Wednesday, January 13, 2010

Birding Fun

Birders are always itching to get out of their home territories to places farther afield - maybe across the state, or across the country or another continent. Today we scratched our birding itch by leaving West Campus and heading to the coast. We followed the course of our Oyster River as closely as the roads allowed and stopped to bird in the different habitats we encountered.

Today's birders: Lynn and Sue
Today's birds:
On a dead-end residential street at the edge of the Phragmites marsh:
1. Tufted Titmouse, Baeolophus bicolor - three
2. Black-capped Chickadee, Poecile atricapillus - two
3. House Sparrow, Passer domesticus
4. Downy Woodpecker, Picoides pubsecens - male and female
5. Northern Flicker, Colaptes auratus - one
6. Mourning Dove, Zenaida macroura
7. American Crow, Corvus brachyrhynchos - hey! - we know where you sleep every night!
8. European Starling, Sturnus vulgaris

Male Belted Kingfisher in winter, photo from The Firefly Forest
9. Belted Kingfisher, Megaceryle alcyon - new for our birding, but doesn't go on the West Campus list... yet
10. heard a Blue Jay, Cyanocitta cristata

Where the Oyster River passes under Woodmont Road, a stone's throw away from our first stop, the water was flowing and salty ice rimmed the edges of the river.
11. Mallard, Anas platyrhynchos - two dozen or more
12. one Mallard x Black Duck hybrid
13. Northern Cardinal, Cardinalis cardinalis - male and female
14. White-throated Sparrow, Zonotrichia albicollis - two
15. Song Sparrow, Melospiza melodia - three
16. Red-tailed Hawk, Buteo jamaicensis - one

At the beach where the river flows into Long Island Sound:
- American Crow (and probably Fish Crow, but we didn't catch the diagnostic call) - feeding on the beach with the gulls
- Mallard
17. Rock Pigeon, Columba livia - big flock on the beach
18. Red-breasted Merganser, Mergus serrator - four
19. Common Loon, Gavia immer - one, pretty far out in the sound
20. Canada Goose, Branta canadensis
21. Ring-billed Gull, Larus delawarensis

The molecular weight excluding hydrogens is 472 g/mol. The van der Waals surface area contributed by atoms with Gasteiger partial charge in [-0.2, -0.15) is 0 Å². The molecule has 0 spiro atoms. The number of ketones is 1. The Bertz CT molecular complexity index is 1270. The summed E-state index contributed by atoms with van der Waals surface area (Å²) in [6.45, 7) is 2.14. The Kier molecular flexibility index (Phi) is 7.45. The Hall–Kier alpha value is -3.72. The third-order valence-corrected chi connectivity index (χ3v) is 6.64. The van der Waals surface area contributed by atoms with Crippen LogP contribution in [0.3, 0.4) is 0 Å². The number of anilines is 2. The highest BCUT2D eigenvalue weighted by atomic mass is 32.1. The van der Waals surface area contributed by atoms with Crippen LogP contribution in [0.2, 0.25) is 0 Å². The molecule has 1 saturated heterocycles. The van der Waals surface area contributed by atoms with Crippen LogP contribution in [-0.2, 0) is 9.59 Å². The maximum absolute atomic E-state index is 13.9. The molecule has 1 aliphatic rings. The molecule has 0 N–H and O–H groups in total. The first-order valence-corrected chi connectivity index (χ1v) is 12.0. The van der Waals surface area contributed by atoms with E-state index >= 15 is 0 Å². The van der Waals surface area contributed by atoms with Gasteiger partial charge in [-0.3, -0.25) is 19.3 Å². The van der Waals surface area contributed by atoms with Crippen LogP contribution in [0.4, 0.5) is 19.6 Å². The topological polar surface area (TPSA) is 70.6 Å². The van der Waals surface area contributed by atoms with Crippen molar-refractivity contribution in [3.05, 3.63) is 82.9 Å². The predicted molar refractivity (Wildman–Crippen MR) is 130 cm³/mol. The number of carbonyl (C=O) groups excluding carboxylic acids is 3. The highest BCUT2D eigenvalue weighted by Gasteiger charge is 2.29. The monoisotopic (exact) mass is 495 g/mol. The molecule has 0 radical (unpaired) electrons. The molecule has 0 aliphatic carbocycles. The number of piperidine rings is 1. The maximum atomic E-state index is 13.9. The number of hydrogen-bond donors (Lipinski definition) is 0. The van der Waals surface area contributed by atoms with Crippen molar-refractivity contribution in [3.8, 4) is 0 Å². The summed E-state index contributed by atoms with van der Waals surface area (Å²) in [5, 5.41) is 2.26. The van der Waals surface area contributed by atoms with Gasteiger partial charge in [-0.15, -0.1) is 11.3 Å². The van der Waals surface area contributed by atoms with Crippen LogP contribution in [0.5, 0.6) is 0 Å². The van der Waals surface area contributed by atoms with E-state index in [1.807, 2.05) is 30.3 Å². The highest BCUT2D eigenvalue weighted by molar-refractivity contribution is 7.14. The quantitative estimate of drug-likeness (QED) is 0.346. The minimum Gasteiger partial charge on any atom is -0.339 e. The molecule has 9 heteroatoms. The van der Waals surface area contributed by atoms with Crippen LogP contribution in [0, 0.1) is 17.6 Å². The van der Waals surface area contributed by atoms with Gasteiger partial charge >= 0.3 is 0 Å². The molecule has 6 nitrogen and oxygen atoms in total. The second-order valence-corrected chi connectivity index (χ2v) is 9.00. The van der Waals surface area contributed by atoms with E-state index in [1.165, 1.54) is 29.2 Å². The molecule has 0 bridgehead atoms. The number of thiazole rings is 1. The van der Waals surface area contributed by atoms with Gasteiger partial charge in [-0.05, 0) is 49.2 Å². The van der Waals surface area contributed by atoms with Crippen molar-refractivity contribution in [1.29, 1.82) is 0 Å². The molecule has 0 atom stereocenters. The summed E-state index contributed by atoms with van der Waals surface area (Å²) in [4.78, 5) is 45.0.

22. Herring Gull, Larus argentatus
23. Great Black-backed Gull, Larus marinus

Male and female Hooded Merganser, photo from The Internet Bird Collection
In the Oyster River just before it empties into the Sound:
- Canada Goose
- Mallard
- Ring-billed Gull
24. Hooded Merganser, Lophodytes cucullatus - two females, new for our birding efforts, but again, not a West Campus bird
25. Monk Parakeet, Myopsitta monachus - three, flying overhead

Not to neglect our courtyard feeder birds, we had:
-Mourning Dove
-Black-capped Chickadee
-White-throated Sparrow
-Northern Cardinal
26. Dark-eyed Junco, Junco hyemalis

And, Tim hung another bird feeder in the courtyard this afternoon, a tube - we'll see if we can gain a few new feathered customers...

Friday, January 8, 2010

A Murder of Crows?

Isn't that what a flock of crows is called? Some people here at West Campus might be considering doing in a few crows, since they've been roosting on campus lately. They is probably 5000 shiny black crows. Out foraging all day, as the sun goes down they come streaming home to spend the night in the treetops, and to leave droppings on every surface below - including each other.

Home is temporary, and seems to shift around from day to day - both within the West Campus grounds and just outside in the trees on Frontage Road. It's an awesome sight to witness the river of birds overhead - captured here by Annette as she was leaving work recently.

Our Courtyard birdfeeder is attracting steady attention these days. With snowcover pretty complete, we have a regular following of:

7 to 9 Mourning Doves, Zenaida macroura
5 to 6 Juncos, Junco hyemalis
3-4 Chickadees, Poecile atricapillus
2-3 Cardinals, Cardinalis cardinalis
one Song Sparrow, Melospiza melodia
one White-throated Sparrow, Zonotrichia albicollis
and still an occasional Robin in the crabapple tree, Turdus migratorius